Sluggo? Is That You?

In 1992, when I was “between wives,” I began a relationship with a woman named Leila (pronounced Lee-i-la). She was more than 10 years my junior and quite scenic. But her beauty wasn’t what attracted me to her, it was her personality – she was quirky bordering on neurotic, unfiltered, unpredictable, and very funny. She was like that hot little sports car in the showroom. The one that grabs a man’s imagination and makes his heart beat fast, the one he has to take out for a test-drive, and the one that goes back into the showroom when he drives away with the sensible mini-van.

Leila was a cat person. She had an orange tabby that she doted on and almost from our first date, she was after me to get a cat of my own. When we were in my little house she would show me where my new cat’s dishes would go and where was the best place for a litter box. When we were in her apartment she would make me pet her cat and tell me how much better off I’d be if I had one. Finally, after all the kitty proselytizing, I allowed as how I might consider it.

“But,” I said, “I’m not interested  in just any cat. It has to be a particular cat, okay? I want a male that’s calico-colored. I want a kitty who’ll grow up big and stocky and have a take-no-crap attitude. His name will be Sluggo and he has to fit it.”

She was as pleased as any missionary with a new convert and said that we should start looking that weekend. I smiled and tried to put on the face of a man who’d just seen the light. I looked forward to spending a lot of time with her, driving around looking for addresses of people with kittens to give away, playing with lots of cute little squeakers, and then going home afterward seemingly disappointed and ready to be cheered up. For I knew something she did not. Calico cats are always female.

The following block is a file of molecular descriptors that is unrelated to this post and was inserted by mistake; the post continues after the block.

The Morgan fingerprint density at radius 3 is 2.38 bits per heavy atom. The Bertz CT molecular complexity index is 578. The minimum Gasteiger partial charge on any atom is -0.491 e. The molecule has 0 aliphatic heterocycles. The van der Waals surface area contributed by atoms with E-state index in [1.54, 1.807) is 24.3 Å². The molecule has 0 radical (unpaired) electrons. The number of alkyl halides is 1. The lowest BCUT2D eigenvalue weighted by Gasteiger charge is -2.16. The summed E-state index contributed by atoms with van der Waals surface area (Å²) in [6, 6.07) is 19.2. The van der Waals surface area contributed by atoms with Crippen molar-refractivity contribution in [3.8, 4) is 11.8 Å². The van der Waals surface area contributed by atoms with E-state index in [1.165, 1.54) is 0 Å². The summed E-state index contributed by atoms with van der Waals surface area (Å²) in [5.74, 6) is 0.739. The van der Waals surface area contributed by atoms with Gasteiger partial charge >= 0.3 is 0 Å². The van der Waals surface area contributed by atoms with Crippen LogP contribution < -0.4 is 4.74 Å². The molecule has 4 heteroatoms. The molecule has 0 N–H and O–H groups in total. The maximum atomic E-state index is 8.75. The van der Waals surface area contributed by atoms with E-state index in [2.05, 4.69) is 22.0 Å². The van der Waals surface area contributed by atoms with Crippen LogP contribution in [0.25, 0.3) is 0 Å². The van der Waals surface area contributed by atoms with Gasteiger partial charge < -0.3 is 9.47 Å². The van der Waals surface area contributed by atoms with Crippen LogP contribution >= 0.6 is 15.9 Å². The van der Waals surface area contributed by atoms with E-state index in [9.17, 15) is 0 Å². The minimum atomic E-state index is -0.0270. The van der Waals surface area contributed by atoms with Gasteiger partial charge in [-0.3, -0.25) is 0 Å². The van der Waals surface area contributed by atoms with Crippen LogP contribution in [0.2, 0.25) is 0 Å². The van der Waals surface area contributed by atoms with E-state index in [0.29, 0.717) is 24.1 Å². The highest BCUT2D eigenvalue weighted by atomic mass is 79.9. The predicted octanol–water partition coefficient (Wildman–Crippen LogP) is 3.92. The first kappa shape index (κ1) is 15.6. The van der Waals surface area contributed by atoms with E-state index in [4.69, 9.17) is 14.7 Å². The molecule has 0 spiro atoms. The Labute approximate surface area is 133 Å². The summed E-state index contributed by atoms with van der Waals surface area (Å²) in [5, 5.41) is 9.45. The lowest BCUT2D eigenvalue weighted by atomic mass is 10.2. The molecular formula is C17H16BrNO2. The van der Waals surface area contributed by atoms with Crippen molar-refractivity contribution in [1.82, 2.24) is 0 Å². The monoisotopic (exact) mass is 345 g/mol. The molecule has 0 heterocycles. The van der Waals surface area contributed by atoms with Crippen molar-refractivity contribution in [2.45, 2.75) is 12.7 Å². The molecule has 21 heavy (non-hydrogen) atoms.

For a while things went perfectly. We lived in a little Iowa town of 7,000 souls called Fairfield and Leila kept her eye on local bulletin boards and newspaper classifieds. Several times a week she’d find a “Kittens looking for a home” notice and the next day we’d be ringing their doorbell.

“”Look at this one,” she’d say, holding out some little fluffball. “Isn’t it adorable?”

“Very cute,” I’d agree and skritch it between the ears. “Too bad he’s not a calico,” or “too bad she’s a girl.”

One evening I had just pulled a nice little rib steak off the barbecue and was sitting down to eat when Leila walked through the back door with a folded newspaper in her hand.  She sat down next to me and, without a word, drilled me with a disgusted look. I was well aware of her strict vegetarianism and so happily continued my meal, ignoring her attempts to drown each bite with guilt. I confess I even smacked my lips as I ate and grunted with pleasure.

Being able to stand it no longer, she yelled, “LOVE ANIMALS, DON’T EAT THEM!” Then she flounced into the living room (which in my little place took about two steps) and plopped herself onto the couch.

I had to take a little time for my ears to stop ringing before I could finish the last bite. After I had scraped, rinsed, and stacked my dishes, I turned and said, “Hi Leila! Nice to see you. How have you been?”

“You’re despicable, “she said, “I detest the ground you walk on. But I’m also very fond of you for absolutely no reason I can think of.”